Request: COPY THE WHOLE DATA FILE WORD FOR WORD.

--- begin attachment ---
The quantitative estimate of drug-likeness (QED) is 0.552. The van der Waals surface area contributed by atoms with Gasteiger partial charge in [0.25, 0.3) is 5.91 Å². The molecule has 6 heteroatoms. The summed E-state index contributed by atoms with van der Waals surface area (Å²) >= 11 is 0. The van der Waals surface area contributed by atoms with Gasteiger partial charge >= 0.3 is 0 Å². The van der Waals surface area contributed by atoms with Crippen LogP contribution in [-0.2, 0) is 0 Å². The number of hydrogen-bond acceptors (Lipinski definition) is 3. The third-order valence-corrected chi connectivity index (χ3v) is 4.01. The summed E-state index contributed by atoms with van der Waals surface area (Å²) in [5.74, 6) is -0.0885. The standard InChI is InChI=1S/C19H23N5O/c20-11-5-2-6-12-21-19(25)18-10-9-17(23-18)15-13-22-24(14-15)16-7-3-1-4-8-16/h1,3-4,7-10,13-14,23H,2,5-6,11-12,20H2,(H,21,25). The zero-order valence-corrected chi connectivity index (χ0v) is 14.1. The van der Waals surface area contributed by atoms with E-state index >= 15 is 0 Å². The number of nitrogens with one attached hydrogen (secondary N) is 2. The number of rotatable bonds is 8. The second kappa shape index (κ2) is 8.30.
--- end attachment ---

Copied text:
The quantitative estimate of drug-likeness (QED) is 0.552. The van der Waals surface area contributed by atoms with Gasteiger partial charge in [0.25, 0.3) is 5.91 Å². The molecule has 6 heteroatoms. The summed E-state index contributed by atoms with van der Waals surface area (Å²) >= 11 is 0. The van der Waals surface area contributed by atoms with Gasteiger partial charge >= 0.3 is 0 Å². The van der Waals surface area contributed by atoms with Crippen LogP contribution in [-0.2, 0) is 0 Å². The number of hydrogen-bond acceptors (Lipinski definition) is 3. The third-order valence-corrected chi connectivity index (χ3v) is 4.01. The summed E-state index contributed by atoms with van der Waals surface area (Å²) in [5.74, 6) is -0.0885. The standard InChI is InChI=1S/C19H23N5O/c20-11-5-2-6-12-21-19(25)18-10-9-17(23-18)15-13-22-24(14-15)16-7-3-1-4-8-16/h1,3-4,7-10,13-14,23H,2,5-6,11-12,20H2,(H,21,25). The zero-order valence-corrected chi connectivity index (χ0v) is 14.1. The van der Waals surface area contributed by atoms with E-state index >= 15 is 0 Å². The number of nitrogens with one attached hydrogen (secondary N) is 2. The number of rotatable bonds is 8. The second kappa shape index (κ2) is 8.30.